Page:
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and they seem to achieve it with no difficulty.
These people are rare.
Most however, get involved with what we were doing last
and pursue it without any sense of duty.
We may achieve our ends but with no sense of joy.

The first group are people with a mission;
the second is composed of people without a "face" .
A "face" means a personality, a "heart", according fo a very old Mexican tradition.

Among those with a mission,
there are some unaware that they could be instruments for something valuable.
Grace sometimes touches them later and wakes them to this fact.

Grace can come in the most unexpected manner.
Albert Krassner, a successful lawyer and C.P.A for over 35 years, married
and father of five children, immersed in the legal realm, was to have
at a particular moment of his life, a kind of gentle illumination, a "change of heart".

For a conventional man,
of conventional background and a conventional set of ideas,
entry into a new paradigm must have been a very unconventional shock.

What is a "change of heart"?

Standard values,
the basis of what is recognized as a normal life, are put under observation.
People's conversations, involving life's relationships, are listed to with care.
Past and current experiences are reevaluated.
Behavior, the basis for our moral standards, is assessed with reflection.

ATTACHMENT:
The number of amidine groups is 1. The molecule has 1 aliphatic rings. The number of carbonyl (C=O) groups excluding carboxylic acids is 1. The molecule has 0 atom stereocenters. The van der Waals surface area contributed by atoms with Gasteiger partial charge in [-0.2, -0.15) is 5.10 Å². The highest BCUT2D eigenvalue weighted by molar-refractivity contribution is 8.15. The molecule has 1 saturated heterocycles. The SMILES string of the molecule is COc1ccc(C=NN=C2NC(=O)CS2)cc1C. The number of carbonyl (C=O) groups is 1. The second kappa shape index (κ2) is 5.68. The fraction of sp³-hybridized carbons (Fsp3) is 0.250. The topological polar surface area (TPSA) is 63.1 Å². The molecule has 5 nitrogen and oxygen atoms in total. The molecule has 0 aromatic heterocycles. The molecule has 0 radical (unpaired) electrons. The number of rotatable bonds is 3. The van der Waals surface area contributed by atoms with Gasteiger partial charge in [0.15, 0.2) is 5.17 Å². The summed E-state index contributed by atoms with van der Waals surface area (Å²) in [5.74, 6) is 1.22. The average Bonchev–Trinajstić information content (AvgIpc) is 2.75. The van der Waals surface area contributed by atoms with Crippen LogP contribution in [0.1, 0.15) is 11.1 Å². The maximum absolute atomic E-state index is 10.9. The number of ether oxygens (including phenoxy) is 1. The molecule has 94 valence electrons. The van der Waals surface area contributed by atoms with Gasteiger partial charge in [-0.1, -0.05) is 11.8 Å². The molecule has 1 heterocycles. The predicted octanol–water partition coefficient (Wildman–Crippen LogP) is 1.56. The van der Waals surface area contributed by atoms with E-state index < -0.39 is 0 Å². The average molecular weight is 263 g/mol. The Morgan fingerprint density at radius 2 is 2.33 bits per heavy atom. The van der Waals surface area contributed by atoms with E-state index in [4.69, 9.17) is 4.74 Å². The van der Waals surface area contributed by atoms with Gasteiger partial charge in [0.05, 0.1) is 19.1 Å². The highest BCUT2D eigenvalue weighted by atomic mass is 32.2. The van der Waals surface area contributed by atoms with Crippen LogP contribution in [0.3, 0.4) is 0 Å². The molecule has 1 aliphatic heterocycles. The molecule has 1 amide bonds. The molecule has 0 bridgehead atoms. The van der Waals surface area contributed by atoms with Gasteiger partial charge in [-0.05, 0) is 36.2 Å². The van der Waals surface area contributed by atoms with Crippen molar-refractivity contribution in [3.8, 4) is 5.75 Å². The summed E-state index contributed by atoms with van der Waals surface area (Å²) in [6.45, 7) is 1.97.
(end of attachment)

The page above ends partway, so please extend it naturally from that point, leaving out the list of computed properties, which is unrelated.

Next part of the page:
The result is that what the heart formerly believed to be valuable
and worth pursuing, has no longer the same appeal.

What do I do now?
What I have already done
Must not be my conceit
Nor regrets, my score.
What is left undone
Seems only all the more.


Albert Krassner, given this special awareness, felt it was his mission to write,
to tell others of his new insights and to urge them to turn inward.
He did so, reporting on the way, about his earlier misunderstandings,
failures and successes.

In the prosess he redifined time and silence, flow and order,
discipline and meditation.
His mission was for himself and for others. At the start
he realized he could not help others unless he knew himself first.

Once awakened,
writing began to pour out of an unforseen and seemingly inexhaustible source.

The contents of this book reflect Albert Krassner's concern with the experience of
most humans throughout time.
"So easy to see in another what one cannot see in oneself".
Later on he ends the same poem with
"so easy to go on living never having lived".

There is nothing else Albert Krassner should do but write, mediate and be.
After all, one of his major works is JOURNEY TO BE.
Well, this IS the journey and this is BEING now.

His books are for everybody,
recording and showing
an awakened man's understanding of existence.

Mauro Kunst *